Over the next two days we will endure senseless news coverage documenting the eventual end of the world... or at the least, the end of the Mayan calendar.
This is nothing new for a world that now has access to every crazy view or idea (your reading my writings and ideas is case in point). We all remember the imminent end of life as we know it during the Y2K scare. People were certain the economy would collapse and planes would drop from the skies all because our PC's might not be able to make the leap from 1999 to 2000. Last year a radio evangelist, Harold Camping, predicted the world would end by October of 2011. Rulon Jeff, the FLDS leader, told his children to skip college because they would not exist past 1997. All the way back to the 16th century, we have evidence that a mystic named Mother Shipton predicted the world would end in 1991.
The question is, "does anyone really take these predictions seriously or do we simply use them as an excuse for 'end of the world' parties, survival kits, or even weekend hotel packages?" (See Matthew Hall's article here)
I was living in St. Louis in 1990 when scientist, Iben Browning, predicted a major earthquake would occur on December 2nd. We did not believe his prediction but we did use it as an excuse to stay home from school, "just in case". I don't think my parents believed an earthquake would occur but they went along with my ploy to be home for my own safety.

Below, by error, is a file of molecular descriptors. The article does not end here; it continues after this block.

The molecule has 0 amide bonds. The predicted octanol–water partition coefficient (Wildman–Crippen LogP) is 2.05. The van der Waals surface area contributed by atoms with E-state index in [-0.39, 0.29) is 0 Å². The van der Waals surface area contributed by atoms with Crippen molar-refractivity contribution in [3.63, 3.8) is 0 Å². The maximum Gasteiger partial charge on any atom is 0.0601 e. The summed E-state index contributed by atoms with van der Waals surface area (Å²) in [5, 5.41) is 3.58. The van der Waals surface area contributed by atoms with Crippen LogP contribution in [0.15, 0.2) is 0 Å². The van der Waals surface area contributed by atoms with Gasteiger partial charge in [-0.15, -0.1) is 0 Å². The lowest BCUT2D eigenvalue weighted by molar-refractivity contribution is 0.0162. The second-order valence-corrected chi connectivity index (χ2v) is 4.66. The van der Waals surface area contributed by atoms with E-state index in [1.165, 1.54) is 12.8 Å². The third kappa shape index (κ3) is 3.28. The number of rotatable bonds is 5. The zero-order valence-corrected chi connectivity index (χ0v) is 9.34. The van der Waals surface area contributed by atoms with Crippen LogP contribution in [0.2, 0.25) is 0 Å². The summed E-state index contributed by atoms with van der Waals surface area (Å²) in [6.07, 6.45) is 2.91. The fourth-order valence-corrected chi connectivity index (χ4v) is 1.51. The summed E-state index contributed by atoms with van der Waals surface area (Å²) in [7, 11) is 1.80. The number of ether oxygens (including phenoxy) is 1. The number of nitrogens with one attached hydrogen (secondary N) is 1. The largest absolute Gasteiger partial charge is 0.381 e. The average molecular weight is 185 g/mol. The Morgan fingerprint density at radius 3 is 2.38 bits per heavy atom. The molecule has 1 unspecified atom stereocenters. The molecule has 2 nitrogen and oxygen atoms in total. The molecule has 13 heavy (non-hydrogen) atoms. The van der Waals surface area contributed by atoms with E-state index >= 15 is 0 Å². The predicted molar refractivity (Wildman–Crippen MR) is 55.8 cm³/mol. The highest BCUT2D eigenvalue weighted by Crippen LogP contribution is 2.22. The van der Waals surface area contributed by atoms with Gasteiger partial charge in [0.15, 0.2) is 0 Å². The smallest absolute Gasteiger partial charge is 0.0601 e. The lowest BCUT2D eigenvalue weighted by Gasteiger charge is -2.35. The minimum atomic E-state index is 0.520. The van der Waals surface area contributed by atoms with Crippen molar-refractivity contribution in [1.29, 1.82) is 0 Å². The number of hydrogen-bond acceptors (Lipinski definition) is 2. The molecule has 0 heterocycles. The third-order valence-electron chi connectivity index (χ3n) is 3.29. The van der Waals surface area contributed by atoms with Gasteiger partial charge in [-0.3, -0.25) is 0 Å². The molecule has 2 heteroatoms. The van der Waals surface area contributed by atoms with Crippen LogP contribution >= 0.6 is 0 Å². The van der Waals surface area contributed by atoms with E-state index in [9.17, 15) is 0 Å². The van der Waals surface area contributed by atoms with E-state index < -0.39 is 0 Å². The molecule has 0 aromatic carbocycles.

When I worked with high school students I would ask them what they would do if they knew the world would end and those who answered honestly usually had some version of a life of crime and debauchery followed by a last minute of repentance.
Perhaps what this all points to is the human desire for "escape". We have a constant diet of destruction aired from countries in Africa and the Middle East. We have senseless tragedies hitting close to home in our schools. We have a pending dive over the "fiscal cliff" that we cannot control. We even have controversy over yoga in our local Encinitas schools. Are these all signs that the end is near or are they reminders of a world that is imperfect and at times, quite painful?
In our faith communities we have apocalyptic writings that remind us of the difficulties in life and that point us back to the hope that God is in control and one day will bring peace to our restless world. These writings are less about telling us how and when the world would end and more about reminding us that hope exists and God still fills the world with His love. These writings are about re-ordering our priorities and about keeping us grounded when things seem to be breaking free.
So whether this Friday "starts with an earthquake" or begins with a typical Friday commute, take a deep breath. Say "I love you" to your loved ones. Recognize the good things that are happening in your life. Re-examine your priorites and the goals for which you live. Trust that God is still in control.
And unless you see John Cusak driving a limo through the streets while buildings collapse around him, you will likely make it through the day and I am almost certain most of us will wake up Saturday morning (albeit some will wake up with stronger than normal hangovers).